Einstein 1938: The Time-Space Continuum

Reference: Evolution of Physics

This paper presents Chapter III, section 9 from the book THE EVOLUTION OF PHYSICS by A. EINSTEIN and L. INFELD. The contents are from the original publication of this book by Simon and Schuster, New York (1942).

The paragraphs of the original material (in black) are accompanied by brief comments (in color) based on the present understanding.  Feedback on these comments is appreciated.

The heading below is linked to the original materials.


The Time-Space Continuum

“The French revolution began in Paris on the 14th of July 1789.” In this sentence the place and time of an event are stated. Hearing this statement for the first time, one who does not know what “Paris” means could be taught: it is a city on our earth situated in long. 2° East and lat. 49° North. The two numbers would then characterize the place, and “14th of July 1789” the time, at which the event took place. In physics, much more than in history, the exact characterization of when and where an event takes place is very important, because these data form the basis for a quantitative description.

For the sake of simplicity, we considered previously only motion along a straight line. A rigid rod with an origin but no end-point was our c.s. Let us keep this restriction. Take different points on the rod; their positions can be characterized by one number only, by the co-ordinate of the point. To say the co-ordinate of a point is 7.586 feet means that its distance is 7.586 feet from the origin of the rod. If, on the contrary, someone gives me any number and a unit, I can always find a point on the rod corresponding to this number. We can state: a definite point on the rod corresponds to every number, and a definite number corresponds to every point. This fact is expressed by mathematicians in the following sentence: all points on the rod form a one-dimensional continuum. There exists a point arbitrarily near every point on the rod. We can connect two distant points on the rod by steps as small as we wish. Thus the arbitrary smallness of the steps connecting distant points is characteristic of the continuum.

Arbitrarily small units of distance are possible. Thus we have a one-dimensional continuum.

Now another example. We have a plane, or, if you prefer something more concrete, the surface of a rectangular table. The position of a point on this table can be characterized by two numbers and not, as before, by one. The two numbers are the distances from two perpendicular edges of the table. Not one number, but a pair of numbers corresponds to every point on the plane; a definite point corresponds to every pair of numbers. In other words: the plane is a two-dimensional continuum. There exist points arbitrarily near every point on the plane. Two distant points can be connected by a curve divided into steps as small as we wish. Thus the arbitrary smallness of the steps connecting two distant points, each of which can be represented by two numbers, is again characteristic of a two-dimensional continuum.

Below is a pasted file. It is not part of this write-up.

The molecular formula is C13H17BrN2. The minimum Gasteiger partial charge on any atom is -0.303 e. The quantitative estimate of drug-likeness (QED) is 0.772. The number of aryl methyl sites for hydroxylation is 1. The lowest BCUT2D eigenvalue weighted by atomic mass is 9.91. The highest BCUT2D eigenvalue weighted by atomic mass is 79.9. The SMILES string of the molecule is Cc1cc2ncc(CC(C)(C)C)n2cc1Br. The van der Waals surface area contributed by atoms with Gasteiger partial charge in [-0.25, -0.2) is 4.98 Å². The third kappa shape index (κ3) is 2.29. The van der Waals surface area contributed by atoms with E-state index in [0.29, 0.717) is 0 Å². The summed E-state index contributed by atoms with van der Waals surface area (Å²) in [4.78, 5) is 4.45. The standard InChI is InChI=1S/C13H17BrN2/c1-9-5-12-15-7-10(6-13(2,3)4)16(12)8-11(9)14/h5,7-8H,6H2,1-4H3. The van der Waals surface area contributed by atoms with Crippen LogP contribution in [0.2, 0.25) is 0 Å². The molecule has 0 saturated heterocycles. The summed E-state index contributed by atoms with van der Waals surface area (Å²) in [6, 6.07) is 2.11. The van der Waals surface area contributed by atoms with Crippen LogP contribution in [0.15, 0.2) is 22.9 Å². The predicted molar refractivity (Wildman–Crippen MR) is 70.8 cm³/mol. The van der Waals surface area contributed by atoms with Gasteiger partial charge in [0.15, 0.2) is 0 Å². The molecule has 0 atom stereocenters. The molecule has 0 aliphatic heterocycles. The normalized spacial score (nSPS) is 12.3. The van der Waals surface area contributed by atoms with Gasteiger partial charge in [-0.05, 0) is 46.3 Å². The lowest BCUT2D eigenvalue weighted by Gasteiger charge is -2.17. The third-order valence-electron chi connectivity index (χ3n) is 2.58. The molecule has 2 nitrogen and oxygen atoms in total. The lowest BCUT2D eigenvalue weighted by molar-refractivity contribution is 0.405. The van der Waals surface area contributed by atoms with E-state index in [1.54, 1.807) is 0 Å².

We also have a two-dimensional continuum in terms of the same arbitrarily small unit.

One more example. Imagine that you wish to regard your room as your c.s. This means that you want to describe all positions with respect to the rigid walls of the room. The position of the end-point of the lamp, if the lamp is at rest, can be described by three numbers: two of them determine the distance from two perpendicular walls, and the third that from the floor or ceiling. Three definite numbers correspond to every point of the space; a definite point in space corresponds to every three numbers. This is expressed by the sentence: Our space is a three-dimensional continuum. There exist points very near every point of the space. Again the arbitrary smallness of the steps connecting the distant points, each of them represented by three numbers, is characteristic of a three-dimensional continuum.

Our space is a three-dimensional continuum described by arbitrarily small units.

But all this is scarcely physics. To return to physics, the motion of material particles must be considered. To observe and predict events in nature we must consider not only the place but also the time of physical happenings. Let us again take a very simple example.

A small stone, which can be regarded as a particle, is dropped from a tower. Imagine the tower 256 feet high. Since Galileo’s time we have been able to predict the co-ordinate of the stone at any arbitrary instant after it was dropped. Here is a “timetable” describing the positions of the stone after 0, 1,2, 3, and 4 seconds. Five events are registered in our “timetable”, each represented by two numbers, the time and space coordinates of each event. The first event is the dropping of the stone from 256 feet above the ground at the zero second. The second event is the coincidence of the stone with our rigid rod (the tower) at 240 feet above the ground. This happens after the first second. The last event is the coincidence of the stone with the earth.

We could represent the knowledge gained from our “timetable” in a different way. We could represent the five pairs of numbers in the “timetable” as five points on a surface. Let us first establish a scale. One segment will correspond to a foot and another to a second. For example: